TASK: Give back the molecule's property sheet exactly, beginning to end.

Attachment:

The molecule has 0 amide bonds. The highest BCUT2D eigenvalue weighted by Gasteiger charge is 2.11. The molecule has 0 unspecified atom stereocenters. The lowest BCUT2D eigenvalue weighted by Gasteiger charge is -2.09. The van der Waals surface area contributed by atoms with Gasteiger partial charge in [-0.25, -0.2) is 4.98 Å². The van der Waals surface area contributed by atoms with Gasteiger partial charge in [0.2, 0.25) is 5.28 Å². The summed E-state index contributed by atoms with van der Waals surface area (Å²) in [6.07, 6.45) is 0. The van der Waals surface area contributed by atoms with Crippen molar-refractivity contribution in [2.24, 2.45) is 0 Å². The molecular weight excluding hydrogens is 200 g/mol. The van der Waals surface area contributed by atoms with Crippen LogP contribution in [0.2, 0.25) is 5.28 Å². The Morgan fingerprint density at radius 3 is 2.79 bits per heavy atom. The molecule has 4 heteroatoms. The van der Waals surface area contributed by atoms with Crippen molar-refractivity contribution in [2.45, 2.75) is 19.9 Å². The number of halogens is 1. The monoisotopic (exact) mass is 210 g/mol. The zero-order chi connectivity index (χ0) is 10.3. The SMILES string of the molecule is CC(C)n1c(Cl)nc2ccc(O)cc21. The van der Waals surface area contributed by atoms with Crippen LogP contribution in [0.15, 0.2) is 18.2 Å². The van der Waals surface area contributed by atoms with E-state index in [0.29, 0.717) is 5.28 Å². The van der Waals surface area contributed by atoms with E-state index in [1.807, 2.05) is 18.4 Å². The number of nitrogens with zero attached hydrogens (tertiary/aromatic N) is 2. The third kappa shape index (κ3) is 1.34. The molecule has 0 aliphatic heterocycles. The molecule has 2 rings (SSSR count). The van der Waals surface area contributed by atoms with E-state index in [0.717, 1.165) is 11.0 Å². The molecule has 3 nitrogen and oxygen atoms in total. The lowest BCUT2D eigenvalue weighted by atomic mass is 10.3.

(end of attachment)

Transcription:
The molecule has 0 amide bonds. The highest BCUT2D eigenvalue weighted by Gasteiger charge is 2.11. The molecule has 0 unspecified atom stereocenters. The lowest BCUT2D eigenvalue weighted by Gasteiger charge is -2.09. The van der Waals surface area contributed by atoms with Gasteiger partial charge in [-0.25, -0.2) is 4.98 Å². The van der Waals surface area contributed by atoms with Gasteiger partial charge in [0.2, 0.25) is 5.28 Å². The summed E-state index contributed by atoms with van der Waals surface area (Å²) in [6.07, 6.45) is 0. The van der Waals surface area contributed by atoms with Crippen molar-refractivity contribution in [2.24, 2.45) is 0 Å². The molecular weight excluding hydrogens is 200 g/mol. The van der Waals surface area contributed by atoms with Crippen LogP contribution in [0.2, 0.25) is 5.28 Å². The Morgan fingerprint density at radius 3 is 2.79 bits per heavy atom. The molecule has 4 heteroatoms. The van der Waals surface area contributed by atoms with Crippen molar-refractivity contribution in [2.45, 2.75) is 19.9 Å². The number of halogens is 1. The monoisotopic (exact) mass is 210 g/mol. The zero-order chi connectivity index (χ0) is 10.3. The SMILES string of the molecule is CC(C)n1c(Cl)nc2ccc(O)cc21. The van der Waals surface area contributed by atoms with Crippen LogP contribution in [0.15, 0.2) is 18.2 Å². The van der Waals surface area contributed by atoms with E-state index in [0.29, 0.717) is 5.28 Å². The van der Waals surface area contributed by atoms with E-state index in [1.807, 2.05) is 18.4 Å². The number of nitrogens with zero attached hydrogens (tertiary/aromatic N) is 2. The third kappa shape index (κ3) is 1.34. The molecule has 0 aliphatic heterocycles. The molecule has 2 rings (SSSR count). The van der Waals surface area contributed by atoms with E-state index in [0.717, 1.165) is 11.0 Å². The molecule has 3 nitrogen and oxygen atoms in total. The lowest BCUT2D eigenvalue weighted by atomic mass is 10.3.